A Colchester-based real estate company officially denied all allegations of sexual harassment, invasion of privacy and discrimination made by a former CEO, according to documents filed in U.S. District Court this week.
The lawsuit, filed last month, alleges Hergenrother Green Mountain Properties, the parent company of Keller Williams Vermont, fired 27-year-old Chelsea Locke for lying about her relationship with an affiliated independent contractor despite no policy prohibiting such relationships.
Locke alleges KW Vermont invaded her privacy by asking about the relationship and treated her differently than past employees based on her age and gender.
Yet in the Nov. 16 filing, KW Vermont said Locke tried to promote the contractor to a leadership position over more qualified candidates. She then tried to retaliate against other agents who she believed informed KW Vermont of her actions, the company’s response says.
“KW Vermont’s actions were taken for legitimate business reasons,” the response says, adding Locke was fired for her “lack of trustworthiness and leadership.”
John Franco Jr., Locke’s lawyer, denied these claims and said his client has a different view of the events.
“We’ll deal with that in litigation,” he said.
Locke had operated a real estate business out of her home when KW Vermont offered her a position. She moved to Vermont and accepted this January, the lawsuit states.
During her three months with KW Vermont, Locke said the company repeatedly inquired about her private life and urged she dress more provocatively.
In its answer, KW Vermont denied this and Locke’s claim that she was exposed to a sexually hostile work environment.
At an annual convention for KW agents from around the country, Locke says Jeremy Asarese, a KW investor and financial administrator, told her to get up on the stage and dance.
Locke says Asarese then took a video of her while dancing and sent it to Adam Hergenrother, CEO and board chairman of Hergenrother Enterprises, which includes KW Vermont. Later that evening, Hergenrother sent Locke a text reading, “Way to dance, girl,” the lawsuit states.
KW Vermont says Asarese neither told Locke to dance, nor took the video of her.
KW Vermont confirmed Hergenrother occasionally communicated with Locke via text message, “the content of which speaks for itself,” the response says.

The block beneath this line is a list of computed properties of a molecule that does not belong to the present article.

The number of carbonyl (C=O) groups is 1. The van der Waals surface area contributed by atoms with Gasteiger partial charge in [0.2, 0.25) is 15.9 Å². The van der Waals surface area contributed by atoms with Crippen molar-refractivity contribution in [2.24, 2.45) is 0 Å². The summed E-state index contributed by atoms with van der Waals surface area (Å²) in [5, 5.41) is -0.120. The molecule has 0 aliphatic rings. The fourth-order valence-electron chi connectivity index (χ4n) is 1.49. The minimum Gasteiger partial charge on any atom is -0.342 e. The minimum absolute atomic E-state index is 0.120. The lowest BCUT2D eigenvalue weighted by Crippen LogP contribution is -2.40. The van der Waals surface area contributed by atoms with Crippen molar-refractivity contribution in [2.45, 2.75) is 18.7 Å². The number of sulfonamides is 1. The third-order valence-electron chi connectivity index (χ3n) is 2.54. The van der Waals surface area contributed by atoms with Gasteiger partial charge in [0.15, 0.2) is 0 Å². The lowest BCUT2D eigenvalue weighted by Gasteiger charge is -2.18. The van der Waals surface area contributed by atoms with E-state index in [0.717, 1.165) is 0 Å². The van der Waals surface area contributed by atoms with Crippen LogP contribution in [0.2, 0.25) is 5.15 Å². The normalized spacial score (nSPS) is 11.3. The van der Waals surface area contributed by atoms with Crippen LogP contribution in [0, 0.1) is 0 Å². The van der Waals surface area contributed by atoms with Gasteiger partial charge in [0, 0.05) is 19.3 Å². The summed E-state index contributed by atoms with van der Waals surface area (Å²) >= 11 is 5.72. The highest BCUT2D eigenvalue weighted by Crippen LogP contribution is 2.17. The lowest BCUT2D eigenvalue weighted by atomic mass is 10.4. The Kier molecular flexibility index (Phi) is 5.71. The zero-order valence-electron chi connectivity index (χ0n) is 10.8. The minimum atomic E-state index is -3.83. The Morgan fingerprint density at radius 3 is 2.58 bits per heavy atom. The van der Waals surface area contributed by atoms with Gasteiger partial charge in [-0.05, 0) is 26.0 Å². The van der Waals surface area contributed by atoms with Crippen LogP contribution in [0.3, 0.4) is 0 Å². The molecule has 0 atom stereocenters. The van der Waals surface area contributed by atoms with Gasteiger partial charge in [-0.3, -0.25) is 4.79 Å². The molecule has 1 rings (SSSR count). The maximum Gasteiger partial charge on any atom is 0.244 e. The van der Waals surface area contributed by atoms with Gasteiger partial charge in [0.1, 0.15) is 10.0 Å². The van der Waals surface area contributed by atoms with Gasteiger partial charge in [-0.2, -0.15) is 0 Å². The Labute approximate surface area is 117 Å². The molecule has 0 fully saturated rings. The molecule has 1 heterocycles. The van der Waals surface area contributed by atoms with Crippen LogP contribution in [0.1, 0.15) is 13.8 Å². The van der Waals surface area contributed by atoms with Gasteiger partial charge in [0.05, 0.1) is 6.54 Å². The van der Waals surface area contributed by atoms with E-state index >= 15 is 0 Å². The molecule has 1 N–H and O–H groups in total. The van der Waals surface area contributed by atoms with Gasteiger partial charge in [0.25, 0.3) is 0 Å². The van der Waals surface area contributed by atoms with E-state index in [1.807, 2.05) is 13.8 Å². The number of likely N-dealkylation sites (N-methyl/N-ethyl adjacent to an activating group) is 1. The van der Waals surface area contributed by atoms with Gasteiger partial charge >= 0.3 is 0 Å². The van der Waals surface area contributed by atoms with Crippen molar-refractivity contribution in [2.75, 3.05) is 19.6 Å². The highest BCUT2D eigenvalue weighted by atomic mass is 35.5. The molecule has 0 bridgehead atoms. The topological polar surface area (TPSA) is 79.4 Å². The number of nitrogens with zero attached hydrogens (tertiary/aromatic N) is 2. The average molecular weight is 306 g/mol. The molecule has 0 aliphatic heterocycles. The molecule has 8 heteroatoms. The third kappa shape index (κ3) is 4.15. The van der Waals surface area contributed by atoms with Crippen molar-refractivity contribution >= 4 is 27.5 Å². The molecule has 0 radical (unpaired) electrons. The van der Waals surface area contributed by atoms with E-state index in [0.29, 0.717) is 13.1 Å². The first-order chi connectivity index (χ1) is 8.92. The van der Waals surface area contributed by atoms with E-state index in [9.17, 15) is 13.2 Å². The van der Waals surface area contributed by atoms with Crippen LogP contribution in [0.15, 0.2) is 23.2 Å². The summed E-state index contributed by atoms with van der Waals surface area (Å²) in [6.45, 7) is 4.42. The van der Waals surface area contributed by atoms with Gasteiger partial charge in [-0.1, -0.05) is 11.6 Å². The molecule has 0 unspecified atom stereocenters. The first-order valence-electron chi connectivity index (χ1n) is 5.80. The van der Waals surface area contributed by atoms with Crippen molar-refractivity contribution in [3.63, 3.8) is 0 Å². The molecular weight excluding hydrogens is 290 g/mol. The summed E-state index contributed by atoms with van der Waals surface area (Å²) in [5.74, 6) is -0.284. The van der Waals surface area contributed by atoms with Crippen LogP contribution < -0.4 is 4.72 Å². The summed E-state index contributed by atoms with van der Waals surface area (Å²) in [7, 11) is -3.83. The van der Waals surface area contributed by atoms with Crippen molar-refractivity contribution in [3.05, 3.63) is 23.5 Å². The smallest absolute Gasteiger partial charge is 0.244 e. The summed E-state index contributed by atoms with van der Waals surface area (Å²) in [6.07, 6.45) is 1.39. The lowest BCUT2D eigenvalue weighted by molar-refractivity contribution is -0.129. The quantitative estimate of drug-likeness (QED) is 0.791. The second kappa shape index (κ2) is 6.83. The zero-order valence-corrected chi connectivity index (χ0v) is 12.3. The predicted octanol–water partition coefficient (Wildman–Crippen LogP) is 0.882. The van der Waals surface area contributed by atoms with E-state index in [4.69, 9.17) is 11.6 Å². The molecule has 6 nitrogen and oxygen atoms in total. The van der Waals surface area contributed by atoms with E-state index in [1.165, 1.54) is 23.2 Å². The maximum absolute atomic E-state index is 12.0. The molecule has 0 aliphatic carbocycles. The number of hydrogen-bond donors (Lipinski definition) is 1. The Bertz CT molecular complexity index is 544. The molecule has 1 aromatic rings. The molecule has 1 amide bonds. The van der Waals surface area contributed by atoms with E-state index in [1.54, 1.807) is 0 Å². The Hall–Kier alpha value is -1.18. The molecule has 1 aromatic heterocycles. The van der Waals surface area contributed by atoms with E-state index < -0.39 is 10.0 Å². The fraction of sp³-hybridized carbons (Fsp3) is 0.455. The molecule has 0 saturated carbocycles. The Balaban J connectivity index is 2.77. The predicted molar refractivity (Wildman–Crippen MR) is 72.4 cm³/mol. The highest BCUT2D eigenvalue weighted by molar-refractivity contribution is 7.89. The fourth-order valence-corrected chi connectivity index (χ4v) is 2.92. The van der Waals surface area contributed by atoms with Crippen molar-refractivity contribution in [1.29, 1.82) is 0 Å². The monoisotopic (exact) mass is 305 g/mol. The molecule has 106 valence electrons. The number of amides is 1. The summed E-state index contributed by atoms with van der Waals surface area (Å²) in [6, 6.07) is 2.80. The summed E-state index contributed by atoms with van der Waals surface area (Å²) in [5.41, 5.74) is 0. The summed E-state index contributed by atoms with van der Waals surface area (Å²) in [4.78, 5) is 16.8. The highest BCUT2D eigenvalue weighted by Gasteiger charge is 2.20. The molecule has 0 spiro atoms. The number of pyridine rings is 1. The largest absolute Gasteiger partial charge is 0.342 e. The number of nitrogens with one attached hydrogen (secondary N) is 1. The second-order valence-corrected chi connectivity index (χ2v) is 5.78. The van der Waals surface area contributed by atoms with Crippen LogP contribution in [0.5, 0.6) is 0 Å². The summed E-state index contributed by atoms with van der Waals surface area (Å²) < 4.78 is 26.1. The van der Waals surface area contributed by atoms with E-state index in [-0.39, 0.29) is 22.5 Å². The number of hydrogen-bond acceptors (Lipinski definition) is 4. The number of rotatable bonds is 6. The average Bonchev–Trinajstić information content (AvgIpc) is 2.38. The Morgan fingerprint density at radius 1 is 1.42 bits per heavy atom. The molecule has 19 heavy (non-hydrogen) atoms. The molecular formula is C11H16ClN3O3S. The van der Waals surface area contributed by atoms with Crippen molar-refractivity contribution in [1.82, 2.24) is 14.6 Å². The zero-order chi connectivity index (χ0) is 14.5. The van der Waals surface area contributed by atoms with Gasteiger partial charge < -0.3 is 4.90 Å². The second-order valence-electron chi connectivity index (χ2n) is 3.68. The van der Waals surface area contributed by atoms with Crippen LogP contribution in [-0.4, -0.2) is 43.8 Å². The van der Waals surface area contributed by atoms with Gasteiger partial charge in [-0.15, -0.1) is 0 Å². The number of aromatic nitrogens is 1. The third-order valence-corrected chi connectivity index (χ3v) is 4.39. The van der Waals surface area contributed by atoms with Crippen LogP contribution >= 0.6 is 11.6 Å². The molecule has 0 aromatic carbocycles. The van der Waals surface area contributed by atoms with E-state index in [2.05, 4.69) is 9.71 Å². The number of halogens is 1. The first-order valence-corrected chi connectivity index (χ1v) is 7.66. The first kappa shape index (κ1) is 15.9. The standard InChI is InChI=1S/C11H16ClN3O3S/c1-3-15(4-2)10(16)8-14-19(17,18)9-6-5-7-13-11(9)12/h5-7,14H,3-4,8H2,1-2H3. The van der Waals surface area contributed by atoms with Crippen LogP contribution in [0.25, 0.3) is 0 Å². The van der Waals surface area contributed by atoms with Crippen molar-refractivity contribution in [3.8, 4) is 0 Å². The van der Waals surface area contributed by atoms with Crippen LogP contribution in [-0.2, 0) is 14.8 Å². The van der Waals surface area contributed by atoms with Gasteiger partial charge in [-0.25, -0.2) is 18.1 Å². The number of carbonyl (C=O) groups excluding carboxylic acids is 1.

Based on these experiences, Locke says she lied to Asarese when he asked her about her relationship in March.
Asarese said he had no issue with who she spent time with outside of the office, but that she needed to be honest about engaging in activities that she wouldn’t be doing with friends, the lawsuit states.
KW Vermont says Asarese did ask Locke about the relationship, but only after receiving complaints about Locke’s behavior.
Locke says Asarese confronted her again April 4.
He said he heard from “someone who was watching [her boyfriend] come and go from her apartment building,” the lawsuit’s invasion of privacy claim says, and therefore she could no longer deny the two were “doing ‘inappropriate’ things outside of the office.
Ararese also said Locke had lied about how far “she had gone with [him] sexually,” the lawsuit states.
KW Vermont denies this conversation took place.
The next day, Hergenrother told Locke she was fired, the lawsuit states.
Locke said she moved back to Maine after she couldn’t find another job in Vermont. She’s seeking more than $75,000 in damages for loss of earnings and benefits, out-of-pocket costs and emotional distress.
KW, however, says any damages were caused by Locke’s own conduct. It also argues the district court doesn’t even hold jurisdiction over the matter, as Locke’s lawsuit inflates the potential damages.
Franco wasn’t convinced.
“We’ve easily got that,” he said.
Both parties demand a trial by jury. The court will next consider a proposed discovery schedule.